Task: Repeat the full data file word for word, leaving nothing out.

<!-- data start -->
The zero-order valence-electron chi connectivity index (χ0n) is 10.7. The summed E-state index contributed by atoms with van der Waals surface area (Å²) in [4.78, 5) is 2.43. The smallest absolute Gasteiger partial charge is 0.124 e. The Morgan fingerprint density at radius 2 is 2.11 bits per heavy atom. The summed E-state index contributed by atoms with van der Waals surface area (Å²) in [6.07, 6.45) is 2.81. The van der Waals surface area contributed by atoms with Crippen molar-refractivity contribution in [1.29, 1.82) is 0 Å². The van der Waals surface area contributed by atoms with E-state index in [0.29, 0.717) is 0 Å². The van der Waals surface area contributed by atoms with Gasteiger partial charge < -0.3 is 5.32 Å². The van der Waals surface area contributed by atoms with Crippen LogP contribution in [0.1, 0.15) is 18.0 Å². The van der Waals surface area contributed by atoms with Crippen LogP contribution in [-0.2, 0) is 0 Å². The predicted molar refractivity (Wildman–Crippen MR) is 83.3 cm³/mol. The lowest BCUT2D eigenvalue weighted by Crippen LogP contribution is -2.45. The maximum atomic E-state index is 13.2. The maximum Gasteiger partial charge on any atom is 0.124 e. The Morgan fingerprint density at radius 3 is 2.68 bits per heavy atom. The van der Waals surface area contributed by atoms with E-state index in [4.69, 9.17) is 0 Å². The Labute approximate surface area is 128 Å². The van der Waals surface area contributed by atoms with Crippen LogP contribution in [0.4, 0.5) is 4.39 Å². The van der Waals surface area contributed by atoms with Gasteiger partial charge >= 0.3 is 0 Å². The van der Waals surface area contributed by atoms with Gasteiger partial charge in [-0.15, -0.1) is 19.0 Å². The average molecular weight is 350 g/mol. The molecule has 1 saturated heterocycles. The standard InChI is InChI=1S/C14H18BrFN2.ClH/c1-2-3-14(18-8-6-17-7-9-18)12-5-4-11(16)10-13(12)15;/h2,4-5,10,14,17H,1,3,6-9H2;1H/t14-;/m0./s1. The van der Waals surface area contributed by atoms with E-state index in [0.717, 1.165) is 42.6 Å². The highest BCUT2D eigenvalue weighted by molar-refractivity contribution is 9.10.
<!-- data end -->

The zero-order valence-electron chi connectivity index (χ0n) is 10.7. The summed E-state index contributed by atoms with van der Waals surface area (Å²) in [4.78, 5) is 2.43. The smallest absolute Gasteiger partial charge is 0.124 e. The Morgan fingerprint density at radius 2 is 2.11 bits per heavy atom. The summed E-state index contributed by atoms with van der Waals surface area (Å²) in [6.07, 6.45) is 2.81. The van der Waals surface area contributed by atoms with Crippen molar-refractivity contribution in [1.29, 1.82) is 0 Å². The van der Waals surface area contributed by atoms with E-state index in [0.29, 0.717) is 0 Å². The van der Waals surface area contributed by atoms with Gasteiger partial charge < -0.3 is 5.32 Å². The van der Waals surface area contributed by atoms with Crippen LogP contribution in [0.1, 0.15) is 18.0 Å². The van der Waals surface area contributed by atoms with Crippen LogP contribution in [-0.2, 0) is 0 Å². The predicted molar refractivity (Wildman–Crippen MR) is 83.3 cm³/mol. The lowest BCUT2D eigenvalue weighted by Crippen LogP contribution is -2.45. The maximum atomic E-state index is 13.2. The maximum Gasteiger partial charge on any atom is 0.124 e. The Morgan fingerprint density at radius 3 is 2.68 bits per heavy atom. The van der Waals surface area contributed by atoms with E-state index in [4.69, 9.17) is 0 Å². The Labute approximate surface area is 128 Å². The van der Waals surface area contributed by atoms with Crippen LogP contribution in [0.4, 0.5) is 4.39 Å². The van der Waals surface area contributed by atoms with Gasteiger partial charge >= 0.3 is 0 Å². The van der Waals surface area contributed by atoms with Gasteiger partial charge in [-0.15, -0.1) is 19.0 Å². The average molecular weight is 350 g/mol. The molecule has 1 saturated heterocycles. The standard InChI is InChI=1S/C14H18BrFN2.ClH/c1-2-3-14(18-8-6-17-7-9-18)12-5-4-11(16)10-13(12)15;/h2,4-5,10,14,17H,1,3,6-9H2;1H/t14-;/m0./s1. The van der Waals surface area contributed by atoms with E-state index in [0.717, 1.165) is 42.6 Å². The highest BCUT2D eigenvalue weighted by molar-refractivity contribution is 9.10.